An exhibition of contemporary works inspired by ancient art is a welcome
new direction for the British Museum.
by James Hall, The Guardian, December 5, 1994
General guides to museums usually begin with a brief history of the museum and its collections. The tone
tends to be earnest but upbeat. Not so the guide to the British Museum, which was first published in 1969.
The Collections of The British Museum (£12.50) is edited and introduced by Sir David M Wilson. It has to be
one of the most depressing and defensive introductions to a major museum ever published.
Wilson was director of the museum from 1977-91, and before that, a Professor of Medieval Archaeology. With so much
government hostility towards the arts and the intellect, his period in office was not one of the easiest in the
BM's history. Even so, Wilson's paranoid tone still seems surprising.
Prosaic lists of the BM’s activities and achievements, ranging from excavation to conservation, are punctuated with barbed
remarks: "It must be emphasized that the Museum is not selfish with its treasures. It is often accused of hoarding",
"We will not return any material which we legally own", "The Museum is governed by a body of Trustees who act truly
in the sense of that title, protecting it from ephemeral media pressure and political clamour. The Trustees are not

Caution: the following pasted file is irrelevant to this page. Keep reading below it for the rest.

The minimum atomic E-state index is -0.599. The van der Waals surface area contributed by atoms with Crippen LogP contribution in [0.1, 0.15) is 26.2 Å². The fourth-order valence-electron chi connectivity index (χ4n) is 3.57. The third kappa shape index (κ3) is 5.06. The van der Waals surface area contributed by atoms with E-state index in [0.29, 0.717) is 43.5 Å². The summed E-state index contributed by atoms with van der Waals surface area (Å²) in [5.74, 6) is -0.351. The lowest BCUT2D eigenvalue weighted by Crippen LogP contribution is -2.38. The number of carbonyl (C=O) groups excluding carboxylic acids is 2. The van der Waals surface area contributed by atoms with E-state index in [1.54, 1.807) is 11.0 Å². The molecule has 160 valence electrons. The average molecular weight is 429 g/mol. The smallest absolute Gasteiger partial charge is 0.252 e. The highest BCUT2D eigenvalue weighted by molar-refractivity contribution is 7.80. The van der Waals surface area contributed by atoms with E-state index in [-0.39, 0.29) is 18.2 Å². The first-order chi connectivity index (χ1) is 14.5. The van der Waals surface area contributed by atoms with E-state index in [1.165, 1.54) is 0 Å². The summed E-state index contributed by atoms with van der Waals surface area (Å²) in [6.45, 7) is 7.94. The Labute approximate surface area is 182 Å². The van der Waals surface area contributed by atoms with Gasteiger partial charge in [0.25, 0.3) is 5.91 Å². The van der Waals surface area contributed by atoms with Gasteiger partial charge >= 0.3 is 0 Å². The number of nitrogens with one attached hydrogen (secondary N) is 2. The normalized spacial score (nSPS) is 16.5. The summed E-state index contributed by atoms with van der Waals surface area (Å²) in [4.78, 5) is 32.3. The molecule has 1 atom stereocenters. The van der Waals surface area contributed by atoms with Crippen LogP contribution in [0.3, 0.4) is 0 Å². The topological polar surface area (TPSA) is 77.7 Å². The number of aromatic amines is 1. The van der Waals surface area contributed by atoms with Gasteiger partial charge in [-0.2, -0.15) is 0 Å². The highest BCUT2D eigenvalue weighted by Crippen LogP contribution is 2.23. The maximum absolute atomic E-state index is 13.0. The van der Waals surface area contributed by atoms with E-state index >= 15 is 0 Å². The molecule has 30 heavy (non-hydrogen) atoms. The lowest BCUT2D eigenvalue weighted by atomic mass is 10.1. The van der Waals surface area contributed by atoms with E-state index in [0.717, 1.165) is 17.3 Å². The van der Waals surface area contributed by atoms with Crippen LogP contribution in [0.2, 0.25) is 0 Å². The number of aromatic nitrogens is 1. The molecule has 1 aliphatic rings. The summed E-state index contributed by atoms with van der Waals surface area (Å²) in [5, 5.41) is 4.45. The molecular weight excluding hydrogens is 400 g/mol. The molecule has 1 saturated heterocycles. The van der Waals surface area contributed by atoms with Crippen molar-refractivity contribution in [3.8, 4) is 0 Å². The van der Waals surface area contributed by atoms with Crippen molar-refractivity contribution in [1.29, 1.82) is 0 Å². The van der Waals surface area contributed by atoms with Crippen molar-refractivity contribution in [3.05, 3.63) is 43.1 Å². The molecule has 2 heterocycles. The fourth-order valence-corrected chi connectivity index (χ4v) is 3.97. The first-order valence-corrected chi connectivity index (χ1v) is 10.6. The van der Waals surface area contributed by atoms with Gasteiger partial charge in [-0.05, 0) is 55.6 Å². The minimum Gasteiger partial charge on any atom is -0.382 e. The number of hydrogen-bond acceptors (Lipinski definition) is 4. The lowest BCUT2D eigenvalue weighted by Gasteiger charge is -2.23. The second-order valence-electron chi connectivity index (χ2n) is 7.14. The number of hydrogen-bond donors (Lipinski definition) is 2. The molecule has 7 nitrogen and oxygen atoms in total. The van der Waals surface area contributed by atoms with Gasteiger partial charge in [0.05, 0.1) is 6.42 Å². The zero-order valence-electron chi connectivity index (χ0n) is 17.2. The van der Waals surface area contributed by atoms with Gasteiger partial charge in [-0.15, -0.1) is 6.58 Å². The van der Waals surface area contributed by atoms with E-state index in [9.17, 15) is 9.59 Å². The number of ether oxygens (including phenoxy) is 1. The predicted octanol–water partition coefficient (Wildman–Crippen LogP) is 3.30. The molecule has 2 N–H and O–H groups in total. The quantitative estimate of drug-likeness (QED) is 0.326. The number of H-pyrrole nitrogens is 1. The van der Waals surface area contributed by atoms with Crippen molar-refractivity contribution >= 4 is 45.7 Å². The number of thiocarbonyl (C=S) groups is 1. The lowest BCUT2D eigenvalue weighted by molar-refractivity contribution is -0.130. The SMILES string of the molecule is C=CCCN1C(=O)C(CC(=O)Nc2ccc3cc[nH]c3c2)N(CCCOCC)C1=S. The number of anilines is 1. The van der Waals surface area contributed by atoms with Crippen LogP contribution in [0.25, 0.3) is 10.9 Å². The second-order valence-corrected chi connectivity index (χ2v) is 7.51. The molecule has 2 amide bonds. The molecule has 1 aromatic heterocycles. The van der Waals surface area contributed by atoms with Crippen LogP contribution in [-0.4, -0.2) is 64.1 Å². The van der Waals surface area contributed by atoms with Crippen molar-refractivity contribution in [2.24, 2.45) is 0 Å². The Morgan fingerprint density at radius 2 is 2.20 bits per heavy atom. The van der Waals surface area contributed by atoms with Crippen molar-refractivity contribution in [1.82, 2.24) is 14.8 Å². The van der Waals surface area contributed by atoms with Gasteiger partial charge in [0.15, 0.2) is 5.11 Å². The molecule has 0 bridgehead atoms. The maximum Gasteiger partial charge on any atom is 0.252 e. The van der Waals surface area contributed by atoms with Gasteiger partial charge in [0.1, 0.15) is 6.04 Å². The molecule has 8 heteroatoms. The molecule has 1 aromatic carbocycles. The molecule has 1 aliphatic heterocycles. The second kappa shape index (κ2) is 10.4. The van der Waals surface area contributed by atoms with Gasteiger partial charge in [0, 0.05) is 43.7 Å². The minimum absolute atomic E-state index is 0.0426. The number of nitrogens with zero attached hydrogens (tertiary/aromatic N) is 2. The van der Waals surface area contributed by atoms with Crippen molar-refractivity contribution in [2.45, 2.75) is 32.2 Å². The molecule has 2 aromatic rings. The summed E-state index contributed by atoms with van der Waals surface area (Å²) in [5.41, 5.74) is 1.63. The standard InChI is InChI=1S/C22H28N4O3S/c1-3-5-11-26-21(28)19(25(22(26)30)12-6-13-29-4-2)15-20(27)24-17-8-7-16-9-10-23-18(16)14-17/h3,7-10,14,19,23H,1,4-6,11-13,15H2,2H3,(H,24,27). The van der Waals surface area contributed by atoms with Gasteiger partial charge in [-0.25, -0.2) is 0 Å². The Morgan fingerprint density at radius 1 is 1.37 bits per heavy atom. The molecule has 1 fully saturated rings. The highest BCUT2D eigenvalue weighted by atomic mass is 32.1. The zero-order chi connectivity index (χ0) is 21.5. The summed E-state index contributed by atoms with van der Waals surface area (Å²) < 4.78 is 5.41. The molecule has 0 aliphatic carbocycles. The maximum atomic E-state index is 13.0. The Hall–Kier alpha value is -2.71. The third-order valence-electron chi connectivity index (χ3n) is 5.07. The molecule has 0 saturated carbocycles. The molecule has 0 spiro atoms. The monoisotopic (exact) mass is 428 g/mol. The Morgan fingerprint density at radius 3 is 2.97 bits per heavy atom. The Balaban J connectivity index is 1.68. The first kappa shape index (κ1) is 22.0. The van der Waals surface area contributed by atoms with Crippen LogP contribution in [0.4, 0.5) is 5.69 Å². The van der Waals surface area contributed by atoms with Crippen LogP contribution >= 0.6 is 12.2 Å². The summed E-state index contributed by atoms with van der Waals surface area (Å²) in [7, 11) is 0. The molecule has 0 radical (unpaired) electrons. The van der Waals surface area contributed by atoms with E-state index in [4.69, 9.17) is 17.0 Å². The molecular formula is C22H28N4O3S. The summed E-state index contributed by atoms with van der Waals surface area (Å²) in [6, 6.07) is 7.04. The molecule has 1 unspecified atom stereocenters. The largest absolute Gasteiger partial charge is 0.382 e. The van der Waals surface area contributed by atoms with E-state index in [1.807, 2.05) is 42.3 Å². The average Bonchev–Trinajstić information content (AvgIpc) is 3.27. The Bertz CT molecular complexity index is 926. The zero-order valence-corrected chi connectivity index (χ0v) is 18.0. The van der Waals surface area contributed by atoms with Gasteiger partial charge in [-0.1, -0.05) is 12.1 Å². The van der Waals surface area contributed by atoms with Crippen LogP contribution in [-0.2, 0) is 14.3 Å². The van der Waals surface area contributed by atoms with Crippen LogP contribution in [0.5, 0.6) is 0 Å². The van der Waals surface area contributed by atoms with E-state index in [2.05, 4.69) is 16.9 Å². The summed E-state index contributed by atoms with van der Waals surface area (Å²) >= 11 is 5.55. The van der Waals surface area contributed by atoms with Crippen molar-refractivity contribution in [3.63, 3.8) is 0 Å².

fuddy-duddy"; "A museum is not a dead institution and anyone who accuses the British Museum of being dusty and boring
is either ignorant or lacks soul".
Undoubtedly, a lot of the aggro directed towards the BM has come from resentment at its unrivalled power and influence.
The collections are almost embarrassingly rich. It is the cultural equivalent of a multinational with a near-monopoly
in many sectors. But Wilson protests too much. The BM has for a long time had a reputation for being stuffy and aloof,
run along the lines of an exclusive gentleman’s club. It has never bothered much about fostering relations with the
"ephemeral" media or publicizing what it’s doing. Similarly, the house-style used for its displays tends to be very dry.
The décor is often a joyless amalgam of neo-classicism and minimalism.
Yet under the new director, Robert Anderson, some attitudes appear to be changing. The departure of the British Library
has a great deal to do with this. It gives the museum the space to build decent public facilities for the first time.